As Goldrick-Rab explains, students from low-income backgrounds face myriad critiques, including that the Pell Grant program is out of control and that students are reckless with these funds. (p. 67) In reality, however, Pell Grants provide a maximum $5,920 to 9 million students in the United States, according to the Federal Student Aid website of the US Department of Education. Most Pell Grant recipients do not get the full $5,920, but rather still face the expectation of family contributions to schooling expenses.
Being equipped with information about the negativity surrounding Pell Grants and skepticism associated with student need, will allow us as instructors to speak compassionately with our students. It could be helpful to include a needs statement on our syllabi to reach out to affected students. Sarah Goldrick-Rab provides a useful example of a needs statement:
Any student who has difficulty affording groceries or accessing sufficient food to eat every day, or who lacks a safe and stable place to live, and believes this may affect their performance in the course, is urged to contact the Dean of Students for support. Furthermore, please notify the professor if you are comfortable in doing so. This will enable her to provide any resources that she may possess.
Fortunately for Pell Grant recipients at OSU, a recent initiative from President Drake’s office will ensure that tuition is covered for all Pell Grant recipients beginning in 2018. This move from OSU will hopefully begin to destigmatize the Pell Grant and provide a clearer lens for viewing financial aid as a necessary and reputable part of advancing one’s education.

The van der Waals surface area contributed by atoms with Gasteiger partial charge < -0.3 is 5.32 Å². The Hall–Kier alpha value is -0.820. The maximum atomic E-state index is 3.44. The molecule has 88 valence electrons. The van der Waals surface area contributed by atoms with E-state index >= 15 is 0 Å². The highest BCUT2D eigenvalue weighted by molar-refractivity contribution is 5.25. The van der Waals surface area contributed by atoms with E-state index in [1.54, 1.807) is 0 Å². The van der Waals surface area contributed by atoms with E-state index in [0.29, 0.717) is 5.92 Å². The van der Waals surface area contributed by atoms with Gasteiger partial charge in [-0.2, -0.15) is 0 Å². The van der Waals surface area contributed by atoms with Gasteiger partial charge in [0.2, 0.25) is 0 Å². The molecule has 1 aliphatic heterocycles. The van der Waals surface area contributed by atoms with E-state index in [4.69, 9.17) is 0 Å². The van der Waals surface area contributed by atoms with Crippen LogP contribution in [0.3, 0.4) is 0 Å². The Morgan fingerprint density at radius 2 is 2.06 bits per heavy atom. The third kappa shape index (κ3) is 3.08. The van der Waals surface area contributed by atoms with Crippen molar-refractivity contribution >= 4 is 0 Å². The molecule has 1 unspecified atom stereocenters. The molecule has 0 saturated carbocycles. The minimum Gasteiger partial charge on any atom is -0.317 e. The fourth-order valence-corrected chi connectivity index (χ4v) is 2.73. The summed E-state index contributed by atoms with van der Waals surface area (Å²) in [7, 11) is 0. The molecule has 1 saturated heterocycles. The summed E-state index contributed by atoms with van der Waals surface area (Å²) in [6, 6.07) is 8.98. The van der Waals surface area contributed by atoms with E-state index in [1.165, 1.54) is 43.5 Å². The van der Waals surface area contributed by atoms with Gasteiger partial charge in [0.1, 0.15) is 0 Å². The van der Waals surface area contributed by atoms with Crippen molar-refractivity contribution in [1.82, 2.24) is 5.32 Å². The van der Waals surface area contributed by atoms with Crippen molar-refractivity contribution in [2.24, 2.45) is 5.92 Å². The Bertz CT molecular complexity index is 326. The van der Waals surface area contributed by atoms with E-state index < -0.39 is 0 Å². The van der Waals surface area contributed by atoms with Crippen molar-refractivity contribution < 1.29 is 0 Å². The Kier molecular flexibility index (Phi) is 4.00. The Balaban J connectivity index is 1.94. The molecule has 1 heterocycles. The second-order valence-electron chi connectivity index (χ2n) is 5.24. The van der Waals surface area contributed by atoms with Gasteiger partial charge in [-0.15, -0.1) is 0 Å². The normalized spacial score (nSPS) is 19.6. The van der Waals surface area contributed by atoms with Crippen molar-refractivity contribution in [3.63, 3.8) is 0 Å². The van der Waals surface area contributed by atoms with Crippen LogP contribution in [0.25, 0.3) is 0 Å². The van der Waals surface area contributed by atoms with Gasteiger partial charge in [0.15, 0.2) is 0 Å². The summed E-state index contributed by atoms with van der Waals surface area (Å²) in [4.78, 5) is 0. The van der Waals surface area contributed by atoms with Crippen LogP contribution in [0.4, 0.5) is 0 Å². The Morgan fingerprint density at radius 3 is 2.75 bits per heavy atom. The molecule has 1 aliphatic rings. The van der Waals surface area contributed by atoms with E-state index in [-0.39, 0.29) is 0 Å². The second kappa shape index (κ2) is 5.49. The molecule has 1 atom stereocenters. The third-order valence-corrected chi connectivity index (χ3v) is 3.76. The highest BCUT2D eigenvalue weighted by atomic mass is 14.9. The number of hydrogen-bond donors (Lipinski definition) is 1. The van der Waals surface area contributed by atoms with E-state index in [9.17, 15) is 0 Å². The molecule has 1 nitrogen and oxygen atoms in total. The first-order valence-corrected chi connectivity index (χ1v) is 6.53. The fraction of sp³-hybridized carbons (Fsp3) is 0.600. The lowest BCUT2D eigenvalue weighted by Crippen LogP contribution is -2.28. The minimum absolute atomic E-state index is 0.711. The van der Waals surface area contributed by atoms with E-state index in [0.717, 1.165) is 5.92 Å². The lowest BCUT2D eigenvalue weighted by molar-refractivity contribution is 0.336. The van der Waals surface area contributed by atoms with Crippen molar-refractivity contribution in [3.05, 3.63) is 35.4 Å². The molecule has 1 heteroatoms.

Provide information for your students
What do you do, then, if students do approach you for help? One useful bit of information to keep on hand are the campus and community resources available to students. You may want to compile a list to keep in your office to hand out if students do request assistance, or even to distribute to your class.
Here are some resources you could include on your list:
- Local housing shelters and women’s shelters: Research, in fact, indicates that a number of low-income college students face homelessness or transient/insecure housing accommodations. Having a number or address to suggest could be helpful. Affordable Colleges Online’s website provides statistics about college homelessness as well a ways to locate local services.
- Buckeye Food Alliance: The Buckeye Food Alliance is a non-profit, on-campus food pantry for OSU students. They are located in Lincoln Tower, Suite 150 and open selected hours in the week and by appointment.
- Career Closet: The Career Closet is open to students in need of professional attire and clothing. All items are free and dressing rooms are available for students to size clothing.
Finally, the Affordable Learning Exchange hosts a wealth of information for instructors and students. In an upcoming blog post, we will discuss more about strategies for making classrooms more affordable and ways to make materials open resource.
If you are interested in talking more about affordable learning, please consider joining UCAT’s November book group to read selections from Paying the Price by Sarah Goldrick-Rab and Open by Rajiv Jhangiani and Robert Biswas-Diener.
Kelly Jo Fulkerson-Dikuua is a UCAT Graduate Consultant and a PhD Candidate in Ohio State’s Department of African American and African Studies.